Home RC Airplane Reviews Dynam Grand Cruiser Review
Dynam Grand Cruiser Review Print E-mail
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Friday, 03 June 2011 22:19


History

The Cessna 310 is an American six-seat, low-wing, twin-engined monoplane that was produced by Cessna between 1954 and 1980. It was the first twin-engined aircraft that Cessna put into production after World War II. 

The 310 first flew on January 3, 1953 with deliveries starting in late 1954. The sleek modern lines of the new twin were backed up by innovative features such as engine exhaust thrust augmenter tubes and the storage of all fuel in tip tanks in early models. In 1964, the engine exhaust was changed to flow under the wing instead of the augmenter tubes, which were considered to be noisy.

Typical of Cessna model naming conventions, a letter was added after the model number to identify changes to the original design over the years. The first significant upgrade to the 310 series was the 310C in 1959, which introduced more powerful 260 hp (194 kW) Continental IO-470-D engines. In 1960 the 310D featured swept back vertical tail surfaces. An extra cabin window was added with the 310F.

The 320 Skyknight was developed from the 310F, which featured turbocharged TSIO-470-B engines and a fourth cabin side-window. The Skyknight was in production between 1961 and 1969 (the 320E was named the Executive Skyknight), when it was replaced by the similar Turbo 310.

The 310G introduced the upswept 'stabilatip' tip tanks, while the 310K replaced the rear two windows with a single unit. Subsequent developments include the 310Q and turbocharged T310Q with redesigned rear cabin with a skylight window, and the final 310R and T310R, identifiable for their lengthened noses. Production ended in 1980.

The 310 can carry up to 4 passengers to a service ceiling of 20,000 ft and a maximum speed of 200mph.



Intro

I tend to gravitate towards cool looking planes that are either military or have awesome features when I fly, but I really do love all things that fly so I have broadened my horizons as time goes on. I wasn’t looking for a Cessna 310 to review when I came across the Dynam Grand Cruiser, but a friend mentioned that the plane flies like a cream puff. Since I have never flown a cream puff I decided to get the Grand Cruiser and see what it tasted---err---flew like.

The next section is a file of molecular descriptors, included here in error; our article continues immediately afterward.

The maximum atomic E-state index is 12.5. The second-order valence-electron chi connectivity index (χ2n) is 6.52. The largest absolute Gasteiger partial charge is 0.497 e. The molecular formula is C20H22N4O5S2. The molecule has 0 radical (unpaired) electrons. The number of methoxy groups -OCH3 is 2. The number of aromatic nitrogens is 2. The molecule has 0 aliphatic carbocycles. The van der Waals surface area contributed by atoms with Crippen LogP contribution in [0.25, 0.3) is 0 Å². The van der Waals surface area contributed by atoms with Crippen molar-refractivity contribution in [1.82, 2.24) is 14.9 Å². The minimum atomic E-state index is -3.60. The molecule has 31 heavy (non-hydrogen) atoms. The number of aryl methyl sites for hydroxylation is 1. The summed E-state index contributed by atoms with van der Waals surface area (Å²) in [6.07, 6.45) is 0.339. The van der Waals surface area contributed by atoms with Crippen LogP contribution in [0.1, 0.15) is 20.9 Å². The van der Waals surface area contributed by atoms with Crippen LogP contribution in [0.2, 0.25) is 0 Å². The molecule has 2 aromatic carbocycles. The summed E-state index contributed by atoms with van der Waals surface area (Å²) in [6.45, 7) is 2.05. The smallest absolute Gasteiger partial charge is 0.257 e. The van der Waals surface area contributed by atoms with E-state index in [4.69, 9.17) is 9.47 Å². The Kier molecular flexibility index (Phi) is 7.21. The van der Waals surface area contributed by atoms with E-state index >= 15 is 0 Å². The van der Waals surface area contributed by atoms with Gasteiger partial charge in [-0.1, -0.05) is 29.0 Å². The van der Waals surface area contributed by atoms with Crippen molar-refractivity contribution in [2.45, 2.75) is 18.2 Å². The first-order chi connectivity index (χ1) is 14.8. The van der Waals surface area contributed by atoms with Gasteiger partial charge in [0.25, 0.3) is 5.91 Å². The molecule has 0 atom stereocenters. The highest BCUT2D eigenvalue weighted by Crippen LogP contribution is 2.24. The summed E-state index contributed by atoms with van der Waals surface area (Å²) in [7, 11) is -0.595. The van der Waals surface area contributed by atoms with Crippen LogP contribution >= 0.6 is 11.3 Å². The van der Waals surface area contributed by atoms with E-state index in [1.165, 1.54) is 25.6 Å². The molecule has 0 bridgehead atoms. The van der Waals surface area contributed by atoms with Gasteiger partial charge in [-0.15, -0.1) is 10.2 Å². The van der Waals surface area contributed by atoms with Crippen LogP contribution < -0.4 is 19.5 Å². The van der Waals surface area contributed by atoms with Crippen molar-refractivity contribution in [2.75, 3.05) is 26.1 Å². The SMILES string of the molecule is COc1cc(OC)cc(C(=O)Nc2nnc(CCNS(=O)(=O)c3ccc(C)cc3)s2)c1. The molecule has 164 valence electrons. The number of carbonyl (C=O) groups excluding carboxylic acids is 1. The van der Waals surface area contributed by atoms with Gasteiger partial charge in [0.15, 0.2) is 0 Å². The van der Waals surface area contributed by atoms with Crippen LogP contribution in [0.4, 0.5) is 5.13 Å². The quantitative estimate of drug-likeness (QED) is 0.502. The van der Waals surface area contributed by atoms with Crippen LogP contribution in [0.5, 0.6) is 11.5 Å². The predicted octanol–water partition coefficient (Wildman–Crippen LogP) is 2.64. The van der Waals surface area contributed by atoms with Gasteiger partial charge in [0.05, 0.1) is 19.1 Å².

Buy the gentle flying Grand Cruiser and smile!

Kit Contents

For the review I purchased the Almost-Ready-to-Fly version. The kit comes as a receiver-ready but includes nearly everything else to get the plane in the air. The Grand Cruiser comes with two 3300kv motors powered by two 30 amp electronic speed controllers. There are four 9g servos that power the ailerons, rudder and elevator. The kit also includes two 3-bladed props, chrome plated spinners, fixed landing gear, hinges for flaps, the manual, decal sheet and miscellaneous hardware.

   

Everything was packaged in typical Dynam fashion which is unprotected and thrown in a box. Fortunately nothing was damaged while in transit.

    

Assembly

Looking all the parts over I was pleased to see that putting the plane together would be an easy build. The Grand Cruiser sports a one-wing design that screws into the bottom of the fuselage. The motors and ESCs are already wired and installed in the wing making the builder’s job much easier. After attaching the control horns to the rudder and elevator, installing them is as simple as lining them up in the pre-cut slots and gluing everything down. For the Grand Cruiser’s tail, I chose Medium CA that dries in about 15 seconds. Being quick is key!

   

I moved on to the ailerons and attached the controls horns on each side. After the servos were centered I installed the control rods and moved back towards the tail to install the rods for the elevator and rudder. That is where I ran into problems.